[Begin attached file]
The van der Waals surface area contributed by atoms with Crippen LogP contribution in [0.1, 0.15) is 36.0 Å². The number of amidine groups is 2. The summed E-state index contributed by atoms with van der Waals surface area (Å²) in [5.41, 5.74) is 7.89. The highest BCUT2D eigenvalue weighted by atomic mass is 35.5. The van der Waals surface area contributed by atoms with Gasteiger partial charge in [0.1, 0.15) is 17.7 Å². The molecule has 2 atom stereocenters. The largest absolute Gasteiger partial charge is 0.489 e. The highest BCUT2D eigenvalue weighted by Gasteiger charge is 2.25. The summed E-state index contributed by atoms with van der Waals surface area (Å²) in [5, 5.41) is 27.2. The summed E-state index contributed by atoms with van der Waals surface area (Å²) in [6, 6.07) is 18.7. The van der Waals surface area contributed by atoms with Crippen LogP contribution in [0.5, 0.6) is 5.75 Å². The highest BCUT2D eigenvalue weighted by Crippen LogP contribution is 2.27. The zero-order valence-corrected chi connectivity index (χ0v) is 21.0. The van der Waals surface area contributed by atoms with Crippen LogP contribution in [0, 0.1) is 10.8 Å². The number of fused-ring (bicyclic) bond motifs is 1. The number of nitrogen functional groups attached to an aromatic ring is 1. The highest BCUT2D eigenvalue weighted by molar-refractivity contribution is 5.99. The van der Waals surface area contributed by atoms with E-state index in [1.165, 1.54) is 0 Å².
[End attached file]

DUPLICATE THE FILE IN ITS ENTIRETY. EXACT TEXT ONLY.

The van der Waals surface area contributed by atoms with Crippen LogP contribution in [0.1, 0.15) is 36.0 Å². The number of amidine groups is 2. The summed E-state index contributed by atoms with van der Waals surface area (Å²) in [5.41, 5.74) is 7.89. The highest BCUT2D eigenvalue weighted by atomic mass is 35.5. The van der Waals surface area contributed by atoms with Gasteiger partial charge in [0.1, 0.15) is 17.7 Å². The molecule has 2 atom stereocenters. The largest absolute Gasteiger partial charge is 0.489 e. The highest BCUT2D eigenvalue weighted by Gasteiger charge is 2.25. The summed E-state index contributed by atoms with van der Waals surface area (Å²) in [5, 5.41) is 27.2. The summed E-state index contributed by atoms with van der Waals surface area (Å²) in [6, 6.07) is 18.7. The van der Waals surface area contributed by atoms with Crippen LogP contribution in [0.5, 0.6) is 5.75 Å². The highest BCUT2D eigenvalue weighted by Crippen LogP contribution is 2.27. The zero-order valence-corrected chi connectivity index (χ0v) is 21.0. The van der Waals surface area contributed by atoms with Crippen LogP contribution in [0, 0.1) is 10.8 Å². The number of fused-ring (bicyclic) bond motifs is 1. The number of nitrogen functional groups attached to an aromatic ring is 1. The highest BCUT2D eigenvalue weighted by molar-refractivity contribution is 5.99. The van der Waals surface area contributed by atoms with E-state index in [1.165, 1.54) is 0 Å².